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Andy Brice
Successful Software

Doug Nebeker ("Doug")

Jonathan Matthews
Creator of DeepTrawl, CloudTrawl, and LeapDoc

Nicholas Hebb
BreezeTree Software

Bob Walsh
host, Startup Success Podcast author of The Web Startup Success Guide and Micro-ISV: From Vision To Reality

Patrick McKenzie
Bingo Card Creator

Is indie development on Windows possible anymore?

I come  from the Mac world, where most indie developers--if they don't have a home run product--are taking full-time gigs with bigger companies. Even iOS contracting is drying up.

I've been trying to survey the scene for Windows, and it seems even less fertile. Googling for "indie Windows developer" brings up game dev and that's it.

Is it possible to make a living, or even beer money, doing indie development on Windows anymore?
Kevin Walzer Send private email
Tuesday, April 14, 2015
I also want to know weather it's possible , if so , where do you find your customer? from site like elance/odesk?
GerryLu Send private email
Tuesday, April 14, 2015
I guess it depends on what you mean by indie development. Are you developing for yourself or someone else.

I have the opinion that yes it's possible. As possible as it is with doing any business venture. You get out what you put in. But you have to work at it. What helps are your contacts, and choosing a domain that has demand and people willing to pay for it. You will have go after clients in someway to so they know you exist. You also have to network.

Think of it as starting a landscaping business. All you need is a lawn mower (and a snow shovel if you're in colder climates). Just starting you need to find people willing to pay you to do something that has lots of other people doing it. Have an answer to why they should choose you.

But I think the days of having a computer and knowing how to program = money are gone.  (If they ever really were here.) It's something you really have to work at marketing yourself. A shot gun approach of shooting at any domain you can hit may not work. You have to pick something and excel at it to stand out.
TrippinOnIT Send private email
Tuesday, April 14, 2015
> Is it possible to make a living, or even beer money, doing indie development on Windows anymore?

Beer money: definitely, yes.  I did it just this year with an app released in January.  Made around $100.  But I'd prefer to make a living from it.  More marketing will need to be done.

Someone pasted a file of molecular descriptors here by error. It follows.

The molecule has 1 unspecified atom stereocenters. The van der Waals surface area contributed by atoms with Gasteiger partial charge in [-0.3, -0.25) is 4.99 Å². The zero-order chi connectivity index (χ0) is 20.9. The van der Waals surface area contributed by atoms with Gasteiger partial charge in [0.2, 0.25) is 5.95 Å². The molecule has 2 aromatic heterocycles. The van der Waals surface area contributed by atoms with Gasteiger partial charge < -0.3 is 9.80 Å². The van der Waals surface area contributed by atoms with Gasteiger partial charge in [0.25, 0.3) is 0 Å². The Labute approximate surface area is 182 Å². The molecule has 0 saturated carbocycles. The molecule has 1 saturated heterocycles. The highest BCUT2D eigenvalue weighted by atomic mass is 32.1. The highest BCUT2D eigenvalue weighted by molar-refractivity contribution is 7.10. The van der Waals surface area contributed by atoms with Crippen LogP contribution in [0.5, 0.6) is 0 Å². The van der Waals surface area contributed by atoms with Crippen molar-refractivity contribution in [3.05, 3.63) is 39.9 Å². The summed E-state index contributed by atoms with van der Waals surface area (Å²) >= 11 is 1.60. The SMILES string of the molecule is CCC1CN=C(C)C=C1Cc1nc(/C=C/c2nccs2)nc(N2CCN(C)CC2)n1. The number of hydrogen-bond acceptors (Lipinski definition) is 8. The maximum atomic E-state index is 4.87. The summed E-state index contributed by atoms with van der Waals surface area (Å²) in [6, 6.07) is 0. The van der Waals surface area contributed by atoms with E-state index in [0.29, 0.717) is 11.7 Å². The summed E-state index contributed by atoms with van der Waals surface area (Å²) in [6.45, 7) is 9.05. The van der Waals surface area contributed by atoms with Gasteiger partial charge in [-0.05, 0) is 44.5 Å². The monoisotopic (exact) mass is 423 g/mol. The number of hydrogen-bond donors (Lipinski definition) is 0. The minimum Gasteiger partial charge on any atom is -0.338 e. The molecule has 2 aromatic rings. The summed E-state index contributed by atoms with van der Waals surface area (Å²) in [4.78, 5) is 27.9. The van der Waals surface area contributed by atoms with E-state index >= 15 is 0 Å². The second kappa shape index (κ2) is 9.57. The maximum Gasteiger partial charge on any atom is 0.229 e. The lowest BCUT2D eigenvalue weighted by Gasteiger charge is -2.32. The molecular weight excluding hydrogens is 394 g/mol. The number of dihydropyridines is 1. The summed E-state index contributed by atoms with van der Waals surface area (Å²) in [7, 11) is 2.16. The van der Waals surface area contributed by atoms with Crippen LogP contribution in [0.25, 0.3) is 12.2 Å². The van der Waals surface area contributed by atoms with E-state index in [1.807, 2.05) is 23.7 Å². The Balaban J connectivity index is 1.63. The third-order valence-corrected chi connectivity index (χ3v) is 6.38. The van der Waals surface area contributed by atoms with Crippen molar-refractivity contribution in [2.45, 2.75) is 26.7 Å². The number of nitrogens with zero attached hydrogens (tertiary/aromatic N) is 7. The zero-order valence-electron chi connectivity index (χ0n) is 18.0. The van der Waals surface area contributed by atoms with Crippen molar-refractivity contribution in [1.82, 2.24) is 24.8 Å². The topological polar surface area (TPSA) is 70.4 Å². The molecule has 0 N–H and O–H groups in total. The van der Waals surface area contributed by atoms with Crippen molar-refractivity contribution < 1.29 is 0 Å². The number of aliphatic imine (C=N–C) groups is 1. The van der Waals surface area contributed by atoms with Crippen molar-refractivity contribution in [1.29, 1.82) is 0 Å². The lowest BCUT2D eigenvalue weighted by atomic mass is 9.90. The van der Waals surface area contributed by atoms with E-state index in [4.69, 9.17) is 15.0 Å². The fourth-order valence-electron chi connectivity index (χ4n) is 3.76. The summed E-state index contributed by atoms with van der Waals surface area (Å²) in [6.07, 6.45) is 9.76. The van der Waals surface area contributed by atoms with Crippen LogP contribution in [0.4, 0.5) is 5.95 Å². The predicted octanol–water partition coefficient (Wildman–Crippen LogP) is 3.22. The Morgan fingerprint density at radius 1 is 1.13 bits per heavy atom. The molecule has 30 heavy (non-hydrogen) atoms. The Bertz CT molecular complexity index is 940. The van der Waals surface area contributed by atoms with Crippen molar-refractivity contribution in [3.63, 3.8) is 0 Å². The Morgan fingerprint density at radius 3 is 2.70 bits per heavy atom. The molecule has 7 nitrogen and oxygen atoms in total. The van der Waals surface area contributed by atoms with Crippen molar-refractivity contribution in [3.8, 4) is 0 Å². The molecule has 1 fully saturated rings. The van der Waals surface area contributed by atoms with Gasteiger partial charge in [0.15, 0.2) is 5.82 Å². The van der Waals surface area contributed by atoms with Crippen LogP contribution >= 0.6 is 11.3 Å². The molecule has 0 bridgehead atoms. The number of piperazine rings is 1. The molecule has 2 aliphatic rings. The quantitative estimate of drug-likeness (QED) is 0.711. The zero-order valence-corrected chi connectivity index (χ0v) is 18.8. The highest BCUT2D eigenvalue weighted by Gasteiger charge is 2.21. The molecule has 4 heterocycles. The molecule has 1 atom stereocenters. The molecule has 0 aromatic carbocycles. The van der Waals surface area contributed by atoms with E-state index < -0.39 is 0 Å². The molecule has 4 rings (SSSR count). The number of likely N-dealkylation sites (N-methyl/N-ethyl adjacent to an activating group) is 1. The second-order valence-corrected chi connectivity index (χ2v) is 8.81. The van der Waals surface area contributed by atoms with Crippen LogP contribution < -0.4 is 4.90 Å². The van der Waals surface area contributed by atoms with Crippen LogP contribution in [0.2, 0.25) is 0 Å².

PSB136 Send private email
Friday, April 17, 2015
Many people often mention here a definite truth: dive deep into a profitable and/or willing to pay niche (discovered for example with market research) and smash them by having an in-depth domain knowledge inside your app.

I've seen it here in Bulgaria done by a friend having very basic programming skills but with very strong domain knowledge in a field considered by many as a commodity. Now he is making around 200 K EUR (~$ 230K) year with very little effort and without fear of international (read here Chinese, Indian, etc.) competition, because who knows bulgarian (excluding Tom Hanks  http://en.wikipedia.org/wiki/The_Terminal )
Atanas Krachev Send private email
Friday, April 17, 2015
To Kevin:  I just made some more beer money:


As you asked, yes, I'm an indie Windows developer.  :)
PSB136 Send private email
Saturday, April 18, 2015
@PSB136: very inspirational!
Kevin Walzer Send private email
Sunday, April 19, 2015
shareware apps for home users will not sell much this days but business app for some kind of industry can be a big hit with higher price range.
Damjan Send private email
Monday, April 20, 2015
Yes, it can be done.  And to me, "indie" in the Windows world does mean games -- I don't think I've ever heard it associated with business apps for example.  (that would be a "startup" or "ISV" or "micro ISV").

But I will let you in on a secret -- success is probably 80% marketing, 20% coding.  I've been doing this for almost 20 years (started with a small $15 shareware app, and now appear to outsiders to be a real company, though I do have a few employees so maybe I am a real company now - lol).  As a coder it's hard to admit, but marketing is what brings in the money (assuming decent functionality).  A slick website, SEO, links, adwords, collecting emails for drip campaigns, etc, etc.  It's work and it takes time, but the world just keeps needing more and more software.  Even on Windows.
Doug Send private email
Wednesday, April 22, 2015

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